London - For the first time since 2011, the top four men's seeds have reached the Wimbledon last-16 with Andy Murray, Novak Djokovic, Roger Federer and Rafael Nadal taking centre-stage on 'Manic Monday'.
The four stars have shared the Wimbledon title since 2003 when Federer won the first of his seven trophies at the All England Club.
Djokovic has claimed three with defending champion Murray and Nadal winning two apiece.
Murray, who has battled hip pain, is the only one of the 'Big Four' to have dropped a set in the first week.
He faces unpredictable Frenchman Benoit Paire who is in the last-16 for the first time.
Paire once declared that Wimbledon "displeases me greatly" after a first round loss and was famously kicked off the French Olympic team last year in Rio.
"He has very good hands, moves well, takes a lot of chances, goes for his shots," said Murray who has a 1-0 career lead over Paire and has not lost before the quarter-finals since 2006.
Djokovic takes a 1-0 career edge over unseeded Adrian Mannarino of France into his clash, with that win coming at Wimbledon in straight sets in the second round last year.
Former coach Boris Becker praised Djokovic for his first-week performances after fears that the Serb had lost his love for the sport after surrendering all four Grand Slam titles he held last year.
"Boris is right when he says that the passion is back," said second seed Djokovic.
Federer faces 'natural heir'
Federer bidding for a record eighth Wimbledon title faces Grigor Dimitrov boasting a 5-0 record over the man once tipped as his natural heir.
"It's a great day to play. I would be happy to be a fan," said Federer of a day when all last-16 matches in the men's and women's events are played.
Federer is in the fourth round for the 15th time.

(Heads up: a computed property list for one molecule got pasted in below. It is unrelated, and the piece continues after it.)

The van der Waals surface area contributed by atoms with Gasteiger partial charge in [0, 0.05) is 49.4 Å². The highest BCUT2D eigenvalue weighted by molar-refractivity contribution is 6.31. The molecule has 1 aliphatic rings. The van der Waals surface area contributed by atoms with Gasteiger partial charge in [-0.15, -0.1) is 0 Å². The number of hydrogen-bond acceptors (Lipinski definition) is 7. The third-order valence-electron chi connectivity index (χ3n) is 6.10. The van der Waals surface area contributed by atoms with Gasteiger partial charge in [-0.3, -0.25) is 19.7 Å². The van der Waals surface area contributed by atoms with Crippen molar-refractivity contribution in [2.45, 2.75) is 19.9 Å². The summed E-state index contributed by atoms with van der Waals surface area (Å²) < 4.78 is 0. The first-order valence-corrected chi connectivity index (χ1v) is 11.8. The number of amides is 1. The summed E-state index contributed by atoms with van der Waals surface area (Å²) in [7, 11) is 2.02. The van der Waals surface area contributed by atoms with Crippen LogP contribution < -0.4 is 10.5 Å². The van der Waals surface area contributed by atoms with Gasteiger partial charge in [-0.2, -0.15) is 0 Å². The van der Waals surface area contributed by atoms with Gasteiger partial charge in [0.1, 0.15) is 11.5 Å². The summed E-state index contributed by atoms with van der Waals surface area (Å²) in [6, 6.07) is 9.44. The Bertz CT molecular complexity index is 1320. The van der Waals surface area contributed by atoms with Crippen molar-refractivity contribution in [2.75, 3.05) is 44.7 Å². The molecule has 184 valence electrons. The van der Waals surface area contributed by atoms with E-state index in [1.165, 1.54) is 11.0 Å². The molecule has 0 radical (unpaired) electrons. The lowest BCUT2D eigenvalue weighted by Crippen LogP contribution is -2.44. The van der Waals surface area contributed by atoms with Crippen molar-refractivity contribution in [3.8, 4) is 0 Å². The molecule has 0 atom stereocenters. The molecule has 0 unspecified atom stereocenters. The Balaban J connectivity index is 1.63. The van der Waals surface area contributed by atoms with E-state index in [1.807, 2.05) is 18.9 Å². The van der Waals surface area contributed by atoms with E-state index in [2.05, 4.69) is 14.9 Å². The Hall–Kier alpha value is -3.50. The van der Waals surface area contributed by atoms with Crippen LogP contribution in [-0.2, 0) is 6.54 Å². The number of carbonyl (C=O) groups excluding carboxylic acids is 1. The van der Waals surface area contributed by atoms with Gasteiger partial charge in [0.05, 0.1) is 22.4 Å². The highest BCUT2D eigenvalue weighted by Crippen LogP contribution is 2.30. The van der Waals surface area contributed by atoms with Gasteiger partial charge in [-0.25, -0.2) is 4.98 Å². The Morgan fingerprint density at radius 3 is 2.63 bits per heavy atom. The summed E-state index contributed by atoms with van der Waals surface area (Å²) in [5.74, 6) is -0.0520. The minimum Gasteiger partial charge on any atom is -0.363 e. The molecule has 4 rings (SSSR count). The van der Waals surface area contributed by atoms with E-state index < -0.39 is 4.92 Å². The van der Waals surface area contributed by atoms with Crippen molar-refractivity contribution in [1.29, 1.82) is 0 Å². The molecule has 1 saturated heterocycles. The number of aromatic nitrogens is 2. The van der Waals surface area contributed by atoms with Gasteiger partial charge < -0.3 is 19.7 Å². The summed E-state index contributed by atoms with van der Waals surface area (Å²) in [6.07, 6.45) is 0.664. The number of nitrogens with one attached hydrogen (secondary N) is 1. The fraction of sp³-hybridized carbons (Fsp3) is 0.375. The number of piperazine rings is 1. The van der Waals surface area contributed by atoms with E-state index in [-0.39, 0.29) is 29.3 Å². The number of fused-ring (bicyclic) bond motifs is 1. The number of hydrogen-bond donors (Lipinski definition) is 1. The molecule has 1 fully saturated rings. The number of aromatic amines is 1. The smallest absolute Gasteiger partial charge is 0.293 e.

Nadal, fresh from a 10th French Open title, faces fellow left-hander Gilles Muller, who is looking to make the quarter-finals for the first time in seven years.
Nadal has a 5-1 record over Muller although the Luxembourg grass court specialist beat him at Wimbledon in 2005.
The title, as well as the world number one spot, are up for grabs in the women's tournament which remains wide open in the absence of Serena Williams and Maria Sharapova.
Angelique Kerber, the runner-up to Williams last year, could lose the top spot to either Simona Halep or even Karolina Pliskova despite the Czech having been knocked out in the second round.
The German tackles 2015 runner-up Garbine Muguruza having survived a three-set scare to see off Shelby Rogers in the third round.
'How the hell did I do that?'
In contrast, Muguruza has sailed into the last 16 without dropping a set, a run which has even surprised herself.
"I never feel that comfortable on grass. Every time I start the grass season, I'm like, How the hell I did that final?," said the 2016 French Open champion.
Muguruza holds a 4-3 career lead over Kerber, having won all of the last four meetings including in the Wimbledon fourth round two years ago.
Victoria Azarenka, bidding to become the first mother to win Wimbledon in 37 years, faces Romanian second seed Simona Halep.
Former world number one and two-time Australian Open champion Azarenka is playing in her first Grand Slam since giving birth to son Leo in December.
She made the semi-finals in 2011 and 2012 while Halep was in the last-four three years ago.
In all, the women's last-16 features seven Grand Slam winners and seven playing in the Wimbledon fourth round for the first time.
Two of those new faces are the bookmakers' new favourite Johanna Konta, the British sixth seed, and France's 21st seed Caroline Garcia who face each other.
Konta is looking to be the first British woman in the quarter-finals in 33 years.
If she and Murray win it will be the first time since 1973 that a British man and woman have made the fourth round in the same year.
French Open champion Jelena Ostapenko and Elina Svitolina face off in another duel of first-timers while another battle of last-16 debutantes sees Slovakia's Magdalena Rybarikova facing Petra Martic of Croatia.
Martic is the last qualifier but the 135-ranked player has already made the fourth round at the French Open this year after also coming through the qualifying event.
Old stagers Agnieszka Radwanska, the 2012 runner-up, tackles former French and US Open champion Svetlana Kuznetsova.
Five-time champion Venus Williams, 37, faces 19-year-old Croatian Ana Konjuh who was born six months after the American made her debut in 1997.